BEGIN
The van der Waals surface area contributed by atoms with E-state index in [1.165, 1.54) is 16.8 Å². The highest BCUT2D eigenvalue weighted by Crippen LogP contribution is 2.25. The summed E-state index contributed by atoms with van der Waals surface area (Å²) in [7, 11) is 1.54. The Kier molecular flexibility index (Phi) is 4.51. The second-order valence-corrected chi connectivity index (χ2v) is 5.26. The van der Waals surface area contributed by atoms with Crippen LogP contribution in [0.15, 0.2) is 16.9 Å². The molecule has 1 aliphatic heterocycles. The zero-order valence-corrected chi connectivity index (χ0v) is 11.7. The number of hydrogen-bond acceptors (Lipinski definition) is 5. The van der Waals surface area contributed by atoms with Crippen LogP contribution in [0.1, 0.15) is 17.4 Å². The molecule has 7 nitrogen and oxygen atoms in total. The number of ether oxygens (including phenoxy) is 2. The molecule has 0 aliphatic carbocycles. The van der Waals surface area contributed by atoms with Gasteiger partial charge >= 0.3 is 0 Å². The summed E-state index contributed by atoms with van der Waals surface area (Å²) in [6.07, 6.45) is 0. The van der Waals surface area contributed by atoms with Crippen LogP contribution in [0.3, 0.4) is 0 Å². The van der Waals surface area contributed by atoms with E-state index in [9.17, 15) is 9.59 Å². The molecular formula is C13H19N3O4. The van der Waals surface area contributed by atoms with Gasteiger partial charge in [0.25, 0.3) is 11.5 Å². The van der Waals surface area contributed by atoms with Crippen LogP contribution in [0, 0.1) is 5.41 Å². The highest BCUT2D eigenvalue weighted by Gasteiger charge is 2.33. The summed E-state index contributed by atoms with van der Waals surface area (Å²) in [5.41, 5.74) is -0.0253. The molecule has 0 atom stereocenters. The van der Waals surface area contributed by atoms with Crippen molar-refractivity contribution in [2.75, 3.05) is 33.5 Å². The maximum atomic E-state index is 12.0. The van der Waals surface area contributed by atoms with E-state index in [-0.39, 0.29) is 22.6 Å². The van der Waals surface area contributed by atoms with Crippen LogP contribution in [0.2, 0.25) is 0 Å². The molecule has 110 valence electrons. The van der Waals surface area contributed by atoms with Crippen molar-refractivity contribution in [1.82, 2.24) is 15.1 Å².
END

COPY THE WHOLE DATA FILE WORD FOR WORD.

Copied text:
The van der Waals surface area contributed by atoms with E-state index in [1.165, 1.54) is 16.8 Å². The highest BCUT2D eigenvalue weighted by Crippen LogP contribution is 2.25. The summed E-state index contributed by atoms with van der Waals surface area (Å²) in [7, 11) is 1.54. The Kier molecular flexibility index (Phi) is 4.51. The second-order valence-corrected chi connectivity index (χ2v) is 5.26. The van der Waals surface area contributed by atoms with Crippen LogP contribution in [0.15, 0.2) is 16.9 Å². The molecule has 1 aliphatic heterocycles. The zero-order valence-corrected chi connectivity index (χ0v) is 11.7. The number of hydrogen-bond acceptors (Lipinski definition) is 5. The van der Waals surface area contributed by atoms with Crippen LogP contribution in [0.1, 0.15) is 17.4 Å². The molecule has 7 nitrogen and oxygen atoms in total. The number of ether oxygens (including phenoxy) is 2. The molecule has 0 aliphatic carbocycles. The van der Waals surface area contributed by atoms with Gasteiger partial charge >= 0.3 is 0 Å². The summed E-state index contributed by atoms with van der Waals surface area (Å²) in [6.07, 6.45) is 0. The van der Waals surface area contributed by atoms with Crippen LogP contribution in [0.3, 0.4) is 0 Å². The van der Waals surface area contributed by atoms with E-state index in [9.17, 15) is 9.59 Å². The molecular formula is C13H19N3O4. The van der Waals surface area contributed by atoms with Gasteiger partial charge in [0.25, 0.3) is 11.5 Å². The van der Waals surface area contributed by atoms with Crippen LogP contribution in [0, 0.1) is 5.41 Å². The highest BCUT2D eigenvalue weighted by Gasteiger charge is 2.33. The summed E-state index contributed by atoms with van der Waals surface area (Å²) in [5.41, 5.74) is -0.0253. The molecule has 0 atom stereocenters. The van der Waals surface area contributed by atoms with Crippen molar-refractivity contribution in [2.75, 3.05) is 33.5 Å². The maximum atomic E-state index is 12.0. The van der Waals surface area contributed by atoms with E-state index in [-0.39, 0.29) is 22.6 Å². The van der Waals surface area contributed by atoms with Crippen LogP contribution in [0.2, 0.25) is 0 Å². The molecule has 110 valence electrons. The van der Waals surface area contributed by atoms with Crippen molar-refractivity contribution in [1.82, 2.24) is 15.1 Å².